}catch(boost::python::error_already_set const &){
        std::string perror_str = parse_python_exception();
        std::cout << "Error in Python: " << perror_str << std::endl;

Above, we've called the parse_python_exception function to extract the error string and print it. As this suggests, the exception data is stored statically in the Python library and not encapsulated in the exception itself. The first step in the parse_python_exception function, then, is to extract that data using the PyErr_Fetch Python C API function:

std::string parse_python_exception(){
    PyObject *type_ptr = NULL, *value_ptr = NULL, *traceback_ptr = NULL;
    PyErr_Fetch(&type_ptr, &value_ptr, &traceback_ptr);
    std::string ret("Unfetchable Python error");

As there may be all, some, or none of the exception data available, we set up the returned string with a fallback value. Next, we try to extract and stringify the type data from the exception information:

    if(type_ptr != NULL){
        py::handle<> h_type(type_ptr);
        py::str type_pstr(h_type);
        py::extract<std::string> e_type_pstr(type_pstr);
            ret = e_type_pstr();
            ret = "Unknown exception type";

In this block, we first check that there is actually a valid pointer to the type data. If there is, we construct a boost::python::handle to the data from which we then create a str object. This conversion should ensure that a valid string extraction is possible, but to double check we create an extract object, check the object, and then perform the extraction if it is valid. Otherwise, we use a fallback string for the type information.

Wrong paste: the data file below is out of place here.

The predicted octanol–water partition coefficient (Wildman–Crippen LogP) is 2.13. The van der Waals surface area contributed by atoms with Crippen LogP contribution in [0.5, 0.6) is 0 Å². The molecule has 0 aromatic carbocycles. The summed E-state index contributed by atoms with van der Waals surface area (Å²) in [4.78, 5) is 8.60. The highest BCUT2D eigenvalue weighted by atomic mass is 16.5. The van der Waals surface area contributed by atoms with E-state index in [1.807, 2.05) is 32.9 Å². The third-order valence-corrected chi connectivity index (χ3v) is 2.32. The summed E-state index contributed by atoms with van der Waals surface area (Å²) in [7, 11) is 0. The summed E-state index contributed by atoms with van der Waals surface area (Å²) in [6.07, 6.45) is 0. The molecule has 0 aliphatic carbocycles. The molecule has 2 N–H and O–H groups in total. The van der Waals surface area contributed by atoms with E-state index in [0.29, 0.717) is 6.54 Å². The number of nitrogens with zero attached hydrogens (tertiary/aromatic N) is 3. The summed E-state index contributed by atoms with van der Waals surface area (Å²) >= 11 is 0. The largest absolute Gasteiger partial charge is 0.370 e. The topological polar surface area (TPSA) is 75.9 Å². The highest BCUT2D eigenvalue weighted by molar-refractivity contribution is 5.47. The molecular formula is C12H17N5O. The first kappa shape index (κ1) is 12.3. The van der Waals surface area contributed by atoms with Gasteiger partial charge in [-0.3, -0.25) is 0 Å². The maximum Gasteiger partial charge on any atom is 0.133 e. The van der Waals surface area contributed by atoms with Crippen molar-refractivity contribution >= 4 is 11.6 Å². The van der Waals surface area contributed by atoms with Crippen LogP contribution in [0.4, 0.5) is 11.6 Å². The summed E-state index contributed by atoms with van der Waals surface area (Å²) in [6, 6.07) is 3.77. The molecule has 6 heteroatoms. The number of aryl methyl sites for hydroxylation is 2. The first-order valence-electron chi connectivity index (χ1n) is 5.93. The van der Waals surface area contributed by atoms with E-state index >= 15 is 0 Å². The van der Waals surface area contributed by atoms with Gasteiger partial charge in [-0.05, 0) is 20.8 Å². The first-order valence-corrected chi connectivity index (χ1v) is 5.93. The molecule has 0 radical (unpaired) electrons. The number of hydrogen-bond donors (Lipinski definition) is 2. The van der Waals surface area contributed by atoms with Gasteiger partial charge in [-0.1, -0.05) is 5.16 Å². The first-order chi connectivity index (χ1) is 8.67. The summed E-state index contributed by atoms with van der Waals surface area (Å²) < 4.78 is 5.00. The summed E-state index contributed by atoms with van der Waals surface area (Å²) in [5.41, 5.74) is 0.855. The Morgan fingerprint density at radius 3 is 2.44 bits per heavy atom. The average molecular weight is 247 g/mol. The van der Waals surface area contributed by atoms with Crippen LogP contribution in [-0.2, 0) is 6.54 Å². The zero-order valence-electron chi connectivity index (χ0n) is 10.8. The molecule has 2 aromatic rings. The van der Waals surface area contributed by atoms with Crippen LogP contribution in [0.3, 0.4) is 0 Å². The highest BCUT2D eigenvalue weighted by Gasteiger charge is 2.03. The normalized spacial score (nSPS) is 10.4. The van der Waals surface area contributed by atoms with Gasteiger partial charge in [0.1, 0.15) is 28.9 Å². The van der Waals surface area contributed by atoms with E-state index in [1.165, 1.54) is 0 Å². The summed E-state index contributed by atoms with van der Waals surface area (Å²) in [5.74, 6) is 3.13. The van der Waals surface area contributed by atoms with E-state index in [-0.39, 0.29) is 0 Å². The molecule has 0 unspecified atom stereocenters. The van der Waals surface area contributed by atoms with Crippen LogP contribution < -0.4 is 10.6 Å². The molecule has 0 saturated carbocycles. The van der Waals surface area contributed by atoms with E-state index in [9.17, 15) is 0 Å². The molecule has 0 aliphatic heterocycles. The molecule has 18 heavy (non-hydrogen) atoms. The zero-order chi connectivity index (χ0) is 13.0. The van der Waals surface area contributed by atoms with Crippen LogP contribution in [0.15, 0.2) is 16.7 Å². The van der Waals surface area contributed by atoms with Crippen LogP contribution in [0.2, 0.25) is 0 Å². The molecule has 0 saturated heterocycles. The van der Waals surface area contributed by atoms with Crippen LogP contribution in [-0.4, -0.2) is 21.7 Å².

Next, we perform a very similar set of steps on the exception value:

    if(value_ptr != NULL){
        py::handle<> h_val(value_ptr);
        py::str a(h_val);
        py::extract<std::string> returned(a);
            ret +=  ": " + returned();
            ret += std::string(": Unparseable Python error: ");

We append the value string to the existing error string. The value string is, for most built-in exception types, the readable string describing the error.

Finally, we extract the traceback data:

    if(traceback_ptr != NULL){
        py::handle<> h_tb(traceback_ptr);
        py::object tb(py::import("traceback"));
        py::object fmt_tb(tb.attr("format_tb"));
        py::object tb_list(fmt_tb(h_tb));
        py::object tb_str(py::str("\n").join(tb_list));
        py::extract<std::string> returned(tb_str);
            ret += ": " + returned();
            ret += std::string(": Unparseable Python traceback");
    return ret;

The traceback goes similarly to the type and value extractions, except for the extra step of formatting the traceback object as a string. For that, we import the traceback module. From traceback, we then extract the format_tb function and call it with the handle to the traceback object. This generates a list of traceback strings which we then join into a single string. Not the prettiest printing, perhaps, but it gets the job done. Finally, we extract the C++ string type as above and append it to the returned error string and return the entire result.

In the context of the earlier error, the application now generates the following output:

Error in Python: : No module named fake_module